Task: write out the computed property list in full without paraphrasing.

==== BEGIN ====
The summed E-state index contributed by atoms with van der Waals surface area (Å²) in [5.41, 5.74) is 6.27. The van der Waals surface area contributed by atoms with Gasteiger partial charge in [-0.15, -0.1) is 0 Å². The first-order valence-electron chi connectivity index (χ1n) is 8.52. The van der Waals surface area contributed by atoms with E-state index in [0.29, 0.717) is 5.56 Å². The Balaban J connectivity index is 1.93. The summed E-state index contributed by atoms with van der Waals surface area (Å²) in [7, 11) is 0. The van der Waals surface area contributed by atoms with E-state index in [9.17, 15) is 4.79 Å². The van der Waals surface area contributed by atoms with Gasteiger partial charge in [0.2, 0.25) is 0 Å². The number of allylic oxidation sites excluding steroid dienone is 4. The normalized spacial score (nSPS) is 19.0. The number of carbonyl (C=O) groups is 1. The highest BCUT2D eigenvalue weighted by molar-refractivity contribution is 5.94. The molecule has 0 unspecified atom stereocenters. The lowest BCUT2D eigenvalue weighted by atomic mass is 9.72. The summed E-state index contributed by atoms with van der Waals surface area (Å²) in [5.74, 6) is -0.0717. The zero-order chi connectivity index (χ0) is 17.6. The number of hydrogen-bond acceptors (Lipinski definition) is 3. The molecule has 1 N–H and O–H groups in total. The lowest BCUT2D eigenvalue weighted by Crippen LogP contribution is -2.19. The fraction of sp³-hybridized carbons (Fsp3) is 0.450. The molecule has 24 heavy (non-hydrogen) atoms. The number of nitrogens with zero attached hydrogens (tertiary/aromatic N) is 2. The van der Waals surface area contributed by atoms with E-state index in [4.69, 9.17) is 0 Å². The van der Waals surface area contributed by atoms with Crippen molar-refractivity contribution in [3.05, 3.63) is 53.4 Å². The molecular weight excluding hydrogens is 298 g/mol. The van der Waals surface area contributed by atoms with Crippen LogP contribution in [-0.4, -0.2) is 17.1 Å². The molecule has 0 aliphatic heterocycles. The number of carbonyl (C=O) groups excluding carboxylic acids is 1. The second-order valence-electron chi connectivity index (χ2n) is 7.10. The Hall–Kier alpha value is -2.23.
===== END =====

The summed E-state index contributed by atoms with van der Waals surface area (Å²) in [5.41, 5.74) is 6.27. The van der Waals surface area contributed by atoms with Gasteiger partial charge in [-0.15, -0.1) is 0 Å². The first-order valence-electron chi connectivity index (χ1n) is 8.52. The van der Waals surface area contributed by atoms with E-state index in [0.29, 0.717) is 5.56 Å². The Balaban J connectivity index is 1.93. The summed E-state index contributed by atoms with van der Waals surface area (Å²) in [7, 11) is 0. The van der Waals surface area contributed by atoms with E-state index in [9.17, 15) is 4.79 Å². The van der Waals surface area contributed by atoms with Gasteiger partial charge in [0.2, 0.25) is 0 Å². The number of allylic oxidation sites excluding steroid dienone is 4. The normalized spacial score (nSPS) is 19.0. The number of carbonyl (C=O) groups is 1. The highest BCUT2D eigenvalue weighted by molar-refractivity contribution is 5.94. The molecule has 0 unspecified atom stereocenters. The lowest BCUT2D eigenvalue weighted by atomic mass is 9.72. The summed E-state index contributed by atoms with van der Waals surface area (Å²) in [5.74, 6) is -0.0717. The zero-order chi connectivity index (χ0) is 17.6. The number of hydrogen-bond acceptors (Lipinski definition) is 3. The molecule has 1 N–H and O–H groups in total. The lowest BCUT2D eigenvalue weighted by Crippen LogP contribution is -2.19. The fraction of sp³-hybridized carbons (Fsp3) is 0.450. The molecule has 24 heavy (non-hydrogen) atoms. The number of nitrogens with zero attached hydrogens (tertiary/aromatic N) is 2. The van der Waals surface area contributed by atoms with E-state index in [4.69, 9.17) is 0 Å². The van der Waals surface area contributed by atoms with Crippen molar-refractivity contribution in [3.05, 3.63) is 53.4 Å². The molecular weight excluding hydrogens is 298 g/mol. The van der Waals surface area contributed by atoms with Crippen LogP contribution in [-0.4, -0.2) is 17.1 Å². The molecule has 0 aliphatic heterocycles. The number of carbonyl (C=O) groups excluding carboxylic acids is 1. The second-order valence-electron chi connectivity index (χ2n) is 7.10. The Hall–Kier alpha value is -2.23.